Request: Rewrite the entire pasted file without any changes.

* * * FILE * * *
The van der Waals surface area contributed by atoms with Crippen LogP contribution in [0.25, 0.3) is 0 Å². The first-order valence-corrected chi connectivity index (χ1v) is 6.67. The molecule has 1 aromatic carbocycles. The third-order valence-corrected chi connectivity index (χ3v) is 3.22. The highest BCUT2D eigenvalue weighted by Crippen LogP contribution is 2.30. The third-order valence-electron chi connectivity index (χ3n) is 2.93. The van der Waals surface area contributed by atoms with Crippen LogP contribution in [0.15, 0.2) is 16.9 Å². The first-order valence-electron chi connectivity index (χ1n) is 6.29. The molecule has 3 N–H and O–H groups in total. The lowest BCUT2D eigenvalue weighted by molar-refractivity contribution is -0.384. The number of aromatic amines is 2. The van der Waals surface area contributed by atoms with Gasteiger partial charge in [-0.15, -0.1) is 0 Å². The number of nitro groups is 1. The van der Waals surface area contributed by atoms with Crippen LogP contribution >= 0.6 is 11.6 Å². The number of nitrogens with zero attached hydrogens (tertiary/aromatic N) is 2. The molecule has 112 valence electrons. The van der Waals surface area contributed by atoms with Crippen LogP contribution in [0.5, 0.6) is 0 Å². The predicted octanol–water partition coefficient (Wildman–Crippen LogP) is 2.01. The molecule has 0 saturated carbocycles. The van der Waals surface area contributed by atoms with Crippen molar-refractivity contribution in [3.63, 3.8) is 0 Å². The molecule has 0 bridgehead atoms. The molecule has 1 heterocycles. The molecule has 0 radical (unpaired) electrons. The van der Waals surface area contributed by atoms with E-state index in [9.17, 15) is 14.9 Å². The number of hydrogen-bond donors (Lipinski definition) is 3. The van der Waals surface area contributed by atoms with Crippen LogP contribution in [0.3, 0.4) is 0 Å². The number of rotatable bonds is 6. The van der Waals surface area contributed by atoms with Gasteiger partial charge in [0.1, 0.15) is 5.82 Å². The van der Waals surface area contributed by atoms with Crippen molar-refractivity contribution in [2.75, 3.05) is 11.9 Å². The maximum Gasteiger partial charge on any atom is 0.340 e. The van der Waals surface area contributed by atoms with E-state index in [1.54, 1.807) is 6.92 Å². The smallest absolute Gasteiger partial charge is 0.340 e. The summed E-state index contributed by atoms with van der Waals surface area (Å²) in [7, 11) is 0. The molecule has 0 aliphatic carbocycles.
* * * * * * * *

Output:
The van der Waals surface area contributed by atoms with Crippen LogP contribution in [0.25, 0.3) is 0 Å². The first-order valence-corrected chi connectivity index (χ1v) is 6.67. The molecule has 1 aromatic carbocycles. The third-order valence-corrected chi connectivity index (χ3v) is 3.22. The highest BCUT2D eigenvalue weighted by Crippen LogP contribution is 2.30. The third-order valence-electron chi connectivity index (χ3n) is 2.93. The van der Waals surface area contributed by atoms with Crippen LogP contribution in [0.15, 0.2) is 16.9 Å². The first-order valence-electron chi connectivity index (χ1n) is 6.29. The molecule has 3 N–H and O–H groups in total. The lowest BCUT2D eigenvalue weighted by molar-refractivity contribution is -0.384. The number of aromatic amines is 2. The van der Waals surface area contributed by atoms with Gasteiger partial charge in [-0.15, -0.1) is 0 Å². The number of nitro groups is 1. The van der Waals surface area contributed by atoms with Crippen LogP contribution >= 0.6 is 11.6 Å². The number of nitrogens with zero attached hydrogens (tertiary/aromatic N) is 2. The molecule has 112 valence electrons. The van der Waals surface area contributed by atoms with Crippen LogP contribution in [0.5, 0.6) is 0 Å². The predicted octanol–water partition coefficient (Wildman–Crippen LogP) is 2.01. The molecule has 0 saturated carbocycles. The van der Waals surface area contributed by atoms with Crippen molar-refractivity contribution in [3.63, 3.8) is 0 Å². The molecule has 0 bridgehead atoms. The molecule has 1 heterocycles. The molecule has 0 radical (unpaired) electrons. The van der Waals surface area contributed by atoms with E-state index in [9.17, 15) is 14.9 Å². The number of hydrogen-bond donors (Lipinski definition) is 3. The van der Waals surface area contributed by atoms with Crippen LogP contribution in [0.3, 0.4) is 0 Å². The number of rotatable bonds is 6. The van der Waals surface area contributed by atoms with Gasteiger partial charge in [0.1, 0.15) is 5.82 Å². The van der Waals surface area contributed by atoms with Crippen molar-refractivity contribution in [2.75, 3.05) is 11.9 Å². The maximum Gasteiger partial charge on any atom is 0.340 e. The van der Waals surface area contributed by atoms with E-state index in [1.54, 1.807) is 6.92 Å². The smallest absolute Gasteiger partial charge is 0.340 e. The summed E-state index contributed by atoms with van der Waals surface area (Å²) in [7, 11) is 0. The molecule has 0 aliphatic carbocycles.